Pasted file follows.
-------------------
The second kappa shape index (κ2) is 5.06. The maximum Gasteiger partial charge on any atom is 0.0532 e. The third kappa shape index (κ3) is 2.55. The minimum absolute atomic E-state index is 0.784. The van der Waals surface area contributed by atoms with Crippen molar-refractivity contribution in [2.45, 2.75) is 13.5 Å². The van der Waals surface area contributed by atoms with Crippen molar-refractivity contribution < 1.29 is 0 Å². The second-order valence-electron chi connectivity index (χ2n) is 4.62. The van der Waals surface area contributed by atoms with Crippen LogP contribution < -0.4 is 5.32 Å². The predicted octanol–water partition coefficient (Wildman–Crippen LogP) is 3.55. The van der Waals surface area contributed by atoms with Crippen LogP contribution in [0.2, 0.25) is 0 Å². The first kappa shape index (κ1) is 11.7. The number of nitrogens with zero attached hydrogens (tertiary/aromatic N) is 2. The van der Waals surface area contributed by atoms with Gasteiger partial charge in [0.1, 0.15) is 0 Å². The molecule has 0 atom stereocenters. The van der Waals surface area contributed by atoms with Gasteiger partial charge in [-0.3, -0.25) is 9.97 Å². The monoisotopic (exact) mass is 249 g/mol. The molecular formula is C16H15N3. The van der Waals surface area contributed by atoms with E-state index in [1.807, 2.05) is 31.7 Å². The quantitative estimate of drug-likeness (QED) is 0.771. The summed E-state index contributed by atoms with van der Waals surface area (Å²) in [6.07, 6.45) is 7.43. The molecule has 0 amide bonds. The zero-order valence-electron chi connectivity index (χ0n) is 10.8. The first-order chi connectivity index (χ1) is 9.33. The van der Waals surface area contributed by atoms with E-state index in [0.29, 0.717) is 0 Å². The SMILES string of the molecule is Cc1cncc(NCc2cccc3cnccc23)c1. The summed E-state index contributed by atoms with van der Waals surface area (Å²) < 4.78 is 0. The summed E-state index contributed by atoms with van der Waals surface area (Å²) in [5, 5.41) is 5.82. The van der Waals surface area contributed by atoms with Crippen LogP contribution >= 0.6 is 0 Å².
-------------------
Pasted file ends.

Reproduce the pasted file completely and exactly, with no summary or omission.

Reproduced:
The second kappa shape index (κ2) is 5.06. The maximum Gasteiger partial charge on any atom is 0.0532 e. The third kappa shape index (κ3) is 2.55. The minimum absolute atomic E-state index is 0.784. The van der Waals surface area contributed by atoms with Crippen molar-refractivity contribution in [2.45, 2.75) is 13.5 Å². The van der Waals surface area contributed by atoms with Crippen molar-refractivity contribution < 1.29 is 0 Å². The second-order valence-electron chi connectivity index (χ2n) is 4.62. The van der Waals surface area contributed by atoms with Crippen LogP contribution < -0.4 is 5.32 Å². The predicted octanol–water partition coefficient (Wildman–Crippen LogP) is 3.55. The van der Waals surface area contributed by atoms with Crippen LogP contribution in [0.2, 0.25) is 0 Å². The first kappa shape index (κ1) is 11.7. The number of nitrogens with zero attached hydrogens (tertiary/aromatic N) is 2. The van der Waals surface area contributed by atoms with Gasteiger partial charge in [0.1, 0.15) is 0 Å². The molecule has 0 atom stereocenters. The van der Waals surface area contributed by atoms with Gasteiger partial charge in [-0.3, -0.25) is 9.97 Å². The monoisotopic (exact) mass is 249 g/mol. The molecular formula is C16H15N3. The van der Waals surface area contributed by atoms with E-state index in [1.807, 2.05) is 31.7 Å². The quantitative estimate of drug-likeness (QED) is 0.771. The summed E-state index contributed by atoms with van der Waals surface area (Å²) in [6.07, 6.45) is 7.43. The molecule has 0 amide bonds. The zero-order valence-electron chi connectivity index (χ0n) is 10.8. The first-order chi connectivity index (χ1) is 9.33. The van der Waals surface area contributed by atoms with E-state index in [0.29, 0.717) is 0 Å². The SMILES string of the molecule is Cc1cncc(NCc2cccc3cnccc23)c1. The summed E-state index contributed by atoms with van der Waals surface area (Å²) < 4.78 is 0. The summed E-state index contributed by atoms with van der Waals surface area (Å²) in [5, 5.41) is 5.82. The van der Waals surface area contributed by atoms with Crippen LogP contribution >= 0.6 is 0 Å².